When advertisers want to target a specific group of customers who, for example, are a particular age and have a certain political affiliation or interest, Facebook makes that possible. The stuff you share and the inferences Facebook makes about you are packaged together with similar people’s data, stripped of names and sold to companies. That allows businesses to put ads in front of people they’re certain they can influence.
Facebook’s not alone. Most advertiser-supported networks sell some of your information to third parties. Google, Microsoft, Yahoo, AOL, Amazon, Twitter and Yelp do the same.
Giving up our privacy is the price we pay for getting to use Facebook for free. Most of the time, that tradeoff works: People take advantage of free services by posting, searching and sharing. Most companies that collect our data use it for legitimate purposes and within the bounds that companies like Facebook permit.
That arrangement has turned Facebook () and Google ( ) into online advertising juggernauts. They have built massive audiences of billions of customers, and advertisers flock to them. Facebook and Google control three-quarters of the $83 billion digital advertising market in the United States, according to eMarketer.
But the customer-is-the-product deal doesn’t always work to the user’s advantage. This weekend, the public learned data company Cambridge Analytica improperly accessed 50 million Facebook users’ personal information to influence the 2016 election.
Internet companies have a financial disincentive to give users more control over their data. If people share less, social networks will earn less money.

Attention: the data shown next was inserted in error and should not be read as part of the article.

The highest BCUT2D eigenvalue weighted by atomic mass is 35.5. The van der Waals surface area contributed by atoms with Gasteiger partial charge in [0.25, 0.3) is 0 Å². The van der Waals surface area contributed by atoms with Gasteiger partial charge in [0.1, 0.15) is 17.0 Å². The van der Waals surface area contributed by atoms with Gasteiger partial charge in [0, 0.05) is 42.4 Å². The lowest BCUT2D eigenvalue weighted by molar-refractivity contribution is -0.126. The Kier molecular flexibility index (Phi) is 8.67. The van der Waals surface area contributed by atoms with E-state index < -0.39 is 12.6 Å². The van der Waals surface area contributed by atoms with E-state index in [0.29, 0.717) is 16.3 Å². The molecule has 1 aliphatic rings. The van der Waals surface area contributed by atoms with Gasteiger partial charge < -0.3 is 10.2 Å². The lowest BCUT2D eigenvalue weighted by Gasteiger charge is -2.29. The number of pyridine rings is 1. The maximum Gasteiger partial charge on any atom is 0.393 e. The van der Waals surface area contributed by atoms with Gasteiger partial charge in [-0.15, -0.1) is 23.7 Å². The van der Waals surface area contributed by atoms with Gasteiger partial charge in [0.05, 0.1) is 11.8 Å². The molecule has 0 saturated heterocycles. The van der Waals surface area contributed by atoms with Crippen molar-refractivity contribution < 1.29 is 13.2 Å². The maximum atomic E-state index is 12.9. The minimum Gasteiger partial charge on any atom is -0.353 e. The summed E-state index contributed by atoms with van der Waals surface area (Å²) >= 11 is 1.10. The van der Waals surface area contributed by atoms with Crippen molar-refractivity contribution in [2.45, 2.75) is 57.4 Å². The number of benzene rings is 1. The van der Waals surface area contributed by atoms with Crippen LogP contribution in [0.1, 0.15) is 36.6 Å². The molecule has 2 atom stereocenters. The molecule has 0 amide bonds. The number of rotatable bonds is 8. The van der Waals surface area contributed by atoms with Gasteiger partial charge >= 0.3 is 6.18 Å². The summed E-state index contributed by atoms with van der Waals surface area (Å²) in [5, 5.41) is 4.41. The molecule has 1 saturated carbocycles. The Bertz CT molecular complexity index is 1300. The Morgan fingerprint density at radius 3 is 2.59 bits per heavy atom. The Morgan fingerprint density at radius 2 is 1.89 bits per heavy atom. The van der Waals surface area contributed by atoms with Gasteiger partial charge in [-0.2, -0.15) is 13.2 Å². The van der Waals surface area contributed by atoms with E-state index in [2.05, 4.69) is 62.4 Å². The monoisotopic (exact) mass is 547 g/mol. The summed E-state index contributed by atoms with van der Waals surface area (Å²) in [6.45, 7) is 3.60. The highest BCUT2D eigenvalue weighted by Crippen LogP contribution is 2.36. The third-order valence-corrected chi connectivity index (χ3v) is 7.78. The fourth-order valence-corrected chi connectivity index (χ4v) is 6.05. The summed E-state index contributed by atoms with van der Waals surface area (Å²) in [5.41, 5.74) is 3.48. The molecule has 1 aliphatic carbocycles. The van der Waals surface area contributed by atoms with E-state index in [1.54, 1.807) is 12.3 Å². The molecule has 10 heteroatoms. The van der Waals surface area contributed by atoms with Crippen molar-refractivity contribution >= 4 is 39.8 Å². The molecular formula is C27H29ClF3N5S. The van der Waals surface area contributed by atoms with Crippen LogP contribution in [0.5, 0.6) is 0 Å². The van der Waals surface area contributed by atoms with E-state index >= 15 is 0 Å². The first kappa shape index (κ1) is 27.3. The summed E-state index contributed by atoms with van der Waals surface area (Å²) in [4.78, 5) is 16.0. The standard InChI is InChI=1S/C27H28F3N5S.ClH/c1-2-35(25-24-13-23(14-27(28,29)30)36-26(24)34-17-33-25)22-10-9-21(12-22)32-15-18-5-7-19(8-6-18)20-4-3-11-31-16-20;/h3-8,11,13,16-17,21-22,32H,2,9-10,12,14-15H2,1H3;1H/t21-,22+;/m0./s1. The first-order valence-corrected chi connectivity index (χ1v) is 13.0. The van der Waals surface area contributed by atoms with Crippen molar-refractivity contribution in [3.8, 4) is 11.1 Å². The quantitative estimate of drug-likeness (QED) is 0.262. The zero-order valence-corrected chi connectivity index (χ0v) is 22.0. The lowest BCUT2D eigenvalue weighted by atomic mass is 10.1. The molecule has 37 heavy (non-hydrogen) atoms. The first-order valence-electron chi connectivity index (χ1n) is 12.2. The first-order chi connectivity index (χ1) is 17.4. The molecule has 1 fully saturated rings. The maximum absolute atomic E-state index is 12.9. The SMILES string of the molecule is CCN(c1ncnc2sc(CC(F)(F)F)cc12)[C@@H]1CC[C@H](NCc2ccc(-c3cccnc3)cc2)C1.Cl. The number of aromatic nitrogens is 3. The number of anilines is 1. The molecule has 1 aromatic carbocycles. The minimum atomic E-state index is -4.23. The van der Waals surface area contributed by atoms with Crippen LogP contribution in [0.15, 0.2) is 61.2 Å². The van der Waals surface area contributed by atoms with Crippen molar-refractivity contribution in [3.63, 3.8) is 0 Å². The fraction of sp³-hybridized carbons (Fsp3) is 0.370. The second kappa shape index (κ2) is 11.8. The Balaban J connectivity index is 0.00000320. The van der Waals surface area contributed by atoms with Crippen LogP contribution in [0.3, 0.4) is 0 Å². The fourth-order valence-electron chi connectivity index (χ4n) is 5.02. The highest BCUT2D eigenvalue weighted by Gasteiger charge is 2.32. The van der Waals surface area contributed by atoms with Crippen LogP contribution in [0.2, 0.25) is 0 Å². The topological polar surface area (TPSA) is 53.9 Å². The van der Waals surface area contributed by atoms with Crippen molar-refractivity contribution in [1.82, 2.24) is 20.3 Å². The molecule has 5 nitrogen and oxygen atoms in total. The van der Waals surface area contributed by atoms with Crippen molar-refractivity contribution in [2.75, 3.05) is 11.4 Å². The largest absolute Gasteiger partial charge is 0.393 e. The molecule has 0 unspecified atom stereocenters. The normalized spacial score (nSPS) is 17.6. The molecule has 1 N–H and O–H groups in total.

Most companies offer privacy settings, and some even let you leave and take your data with you. But they don’t make it easy, and critics say social networks and internet companies should give users far more say about which data ends up in advertisers’ hands — and when.
“Tech companies can and should do more to protect users, including giving users far more control over what data is collected and how that data is used,” said the Electronic Freedom Foundation in a statement. “That starts with meaningful transparency.”
Once you share something on any digital service, your personal information leaves your control. Cambridge Analytica serves as a stark reminder of that.
The researcher who initially obtained the Facebook users’ data did so properly, but Facebook says he broke its rules when he passed that information to Cambridge Analytica without users’ authorization. That’s the tricky thing with data: Once it’s out there, it’s hard to out boundaries around it. Facebook trusts companies and researchers who obtain your data to use it properly. If they break the rules, Facebook can punish them (it suspended Cambridge Analytica, for example), but only after your data has already been used illicitly.
“It’s difficult to police after it’s left your secure perimeter,” said Rik Ferguson, vice president of security research at Trend Micro. “Cambridge took advantage of the porousness of Facebook.”